I also like using up beauty products and food, particularly if I have somehow acquired a fair stash of something. Did you know that Mrs. Dash goes into pretty much anything? 'Cause it does. I finally got down to my last bottle of conditioner - and it's not going anywhere soon - that bottle is big. For a solid year I've been using conditioner that I was given by someone leaving the country - which makes me intensely curious as to how someone ends up with an excess of a year's supply of conditioner. However, no need to look that gift horse in the mouth. I'm also days away from finishing up some facial moisturizer and some lavender-scented body cream. And yes, this is what gets me all hot and bothered during intensives. You wouldn't have the brain power for decent entertainment either if you were teaching small children and tenth graders for eleven freaking hours a day.
Which leads me to the point of this post (I swear to Maude, there is one.) My flip flops died. Not only is the thought of being spared the effort of moving them not a comfort, frankly nothing is. If you are looking at the screen in disbelief, wondering how the fact that a pair of fairly cheap footwear could inspire any sort of post, even one as inane as this one is turning out to be, I should tell you that these were (to the best of my memory) the first flip flops I have ever owned.
I'm sure I've told my "you know you're a daddy's girl if..." story before, however I might as well refresh you. My father told me at some point in my life (and wouldn't it be hilarious if it was just some random, off-hand comment to him that somehow lodged in my memory for all of these years) that flip flops weren't comfortable because of the thingy that goes between your toes. I have to admit that I didn't so much as even try a pair out for myself, I just believed that he was right.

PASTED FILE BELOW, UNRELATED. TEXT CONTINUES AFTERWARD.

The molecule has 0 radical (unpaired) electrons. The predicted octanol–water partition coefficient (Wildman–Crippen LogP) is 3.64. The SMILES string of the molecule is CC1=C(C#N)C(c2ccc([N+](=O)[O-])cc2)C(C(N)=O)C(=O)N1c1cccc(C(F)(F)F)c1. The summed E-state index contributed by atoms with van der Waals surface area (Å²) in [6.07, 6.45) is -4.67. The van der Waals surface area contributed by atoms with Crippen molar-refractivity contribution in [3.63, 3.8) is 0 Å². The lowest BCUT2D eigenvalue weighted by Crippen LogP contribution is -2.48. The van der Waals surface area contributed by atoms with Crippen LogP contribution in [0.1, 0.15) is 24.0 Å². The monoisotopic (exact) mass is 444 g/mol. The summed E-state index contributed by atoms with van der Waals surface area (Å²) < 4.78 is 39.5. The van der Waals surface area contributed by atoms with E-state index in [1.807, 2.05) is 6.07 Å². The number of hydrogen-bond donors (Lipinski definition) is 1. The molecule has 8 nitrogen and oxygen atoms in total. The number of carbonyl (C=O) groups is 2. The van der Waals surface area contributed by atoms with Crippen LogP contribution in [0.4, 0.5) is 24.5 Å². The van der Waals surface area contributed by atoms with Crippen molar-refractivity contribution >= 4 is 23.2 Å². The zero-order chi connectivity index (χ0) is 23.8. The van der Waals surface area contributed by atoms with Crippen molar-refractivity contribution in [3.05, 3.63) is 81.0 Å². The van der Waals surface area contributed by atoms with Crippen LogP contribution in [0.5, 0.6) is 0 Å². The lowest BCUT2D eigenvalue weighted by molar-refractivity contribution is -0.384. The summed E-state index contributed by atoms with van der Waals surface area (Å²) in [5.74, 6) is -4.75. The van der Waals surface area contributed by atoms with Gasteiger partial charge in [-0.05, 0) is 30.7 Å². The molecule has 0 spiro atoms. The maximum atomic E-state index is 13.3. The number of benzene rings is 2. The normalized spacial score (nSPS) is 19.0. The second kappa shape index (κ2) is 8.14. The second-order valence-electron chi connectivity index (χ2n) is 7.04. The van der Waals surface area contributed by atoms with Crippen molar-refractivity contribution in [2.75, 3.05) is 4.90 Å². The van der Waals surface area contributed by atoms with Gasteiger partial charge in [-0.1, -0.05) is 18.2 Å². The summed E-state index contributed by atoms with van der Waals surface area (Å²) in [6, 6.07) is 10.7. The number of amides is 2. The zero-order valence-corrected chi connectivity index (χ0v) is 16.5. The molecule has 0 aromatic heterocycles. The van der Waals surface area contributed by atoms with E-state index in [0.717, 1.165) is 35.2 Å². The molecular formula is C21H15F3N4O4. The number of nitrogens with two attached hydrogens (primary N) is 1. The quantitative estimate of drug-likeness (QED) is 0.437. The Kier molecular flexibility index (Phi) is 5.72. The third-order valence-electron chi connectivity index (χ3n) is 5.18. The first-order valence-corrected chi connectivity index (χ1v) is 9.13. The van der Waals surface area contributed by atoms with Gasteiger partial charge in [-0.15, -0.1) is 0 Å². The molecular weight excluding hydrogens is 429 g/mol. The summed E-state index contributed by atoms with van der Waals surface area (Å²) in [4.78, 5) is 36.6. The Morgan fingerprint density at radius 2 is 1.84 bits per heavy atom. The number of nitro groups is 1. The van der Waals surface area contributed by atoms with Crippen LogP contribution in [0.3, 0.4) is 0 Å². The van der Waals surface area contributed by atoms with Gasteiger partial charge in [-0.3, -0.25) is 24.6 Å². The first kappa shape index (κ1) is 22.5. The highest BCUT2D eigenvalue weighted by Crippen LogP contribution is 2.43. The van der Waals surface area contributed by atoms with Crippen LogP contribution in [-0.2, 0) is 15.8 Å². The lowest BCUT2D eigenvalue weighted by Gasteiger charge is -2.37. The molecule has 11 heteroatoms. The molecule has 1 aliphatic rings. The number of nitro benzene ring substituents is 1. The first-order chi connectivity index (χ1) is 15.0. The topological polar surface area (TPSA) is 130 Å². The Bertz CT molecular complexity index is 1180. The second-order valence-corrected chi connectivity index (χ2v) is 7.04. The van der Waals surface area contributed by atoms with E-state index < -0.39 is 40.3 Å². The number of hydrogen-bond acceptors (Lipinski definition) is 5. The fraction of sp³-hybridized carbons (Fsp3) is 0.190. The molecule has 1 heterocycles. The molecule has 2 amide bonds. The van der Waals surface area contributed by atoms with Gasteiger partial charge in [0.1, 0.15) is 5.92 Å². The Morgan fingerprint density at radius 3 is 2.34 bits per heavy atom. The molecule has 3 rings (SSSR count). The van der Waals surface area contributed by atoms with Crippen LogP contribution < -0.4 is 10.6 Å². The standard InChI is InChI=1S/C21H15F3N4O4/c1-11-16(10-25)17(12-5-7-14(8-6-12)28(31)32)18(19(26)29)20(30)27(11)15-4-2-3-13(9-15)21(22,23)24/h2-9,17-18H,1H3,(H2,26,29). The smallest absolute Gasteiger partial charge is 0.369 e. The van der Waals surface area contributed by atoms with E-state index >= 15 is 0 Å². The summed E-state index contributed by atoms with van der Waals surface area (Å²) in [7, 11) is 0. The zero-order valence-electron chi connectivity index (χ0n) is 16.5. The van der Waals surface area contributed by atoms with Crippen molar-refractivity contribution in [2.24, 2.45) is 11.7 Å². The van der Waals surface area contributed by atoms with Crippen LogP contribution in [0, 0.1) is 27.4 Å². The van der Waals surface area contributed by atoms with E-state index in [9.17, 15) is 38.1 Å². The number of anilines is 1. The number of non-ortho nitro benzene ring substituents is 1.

And then I moved to Korea, where flip flops are almost in a shoe category of their own. You can buy wooden ones and $3 ones off the street and ones with high heels and sporty ones and even ones used mainly to deal with the fact that the showers wet the entire bathroom floor and are kept outside the bathroom door so that you and your guests can use them to keep your feet dry when you pee. Around about this time I also discovered the joy of beach holidays. You see, after having grown up with a family cottage with a little beach, by the end of my teenage years I associated sun, sand, and water basically with boredom and the aggravation of living amongst extended family (none of whom ever seem to sleep in or do quiet activities before noon.)
So there I was, in a Nike store with Kim and there were a pair of blue flip flops with good soles and cute flowers on them and they were on sale (yes, yes, I am indeed related to my mother.) I bought them and promptly concluded that my father may know many things, but comfortable shoes is not his area of expertise. They were absolutely the nicest things I had put on my feet. Ever. So comfortable, in fact, that even after they were permanently stained by bat shit in the Philippines, I refused to stop wearing them.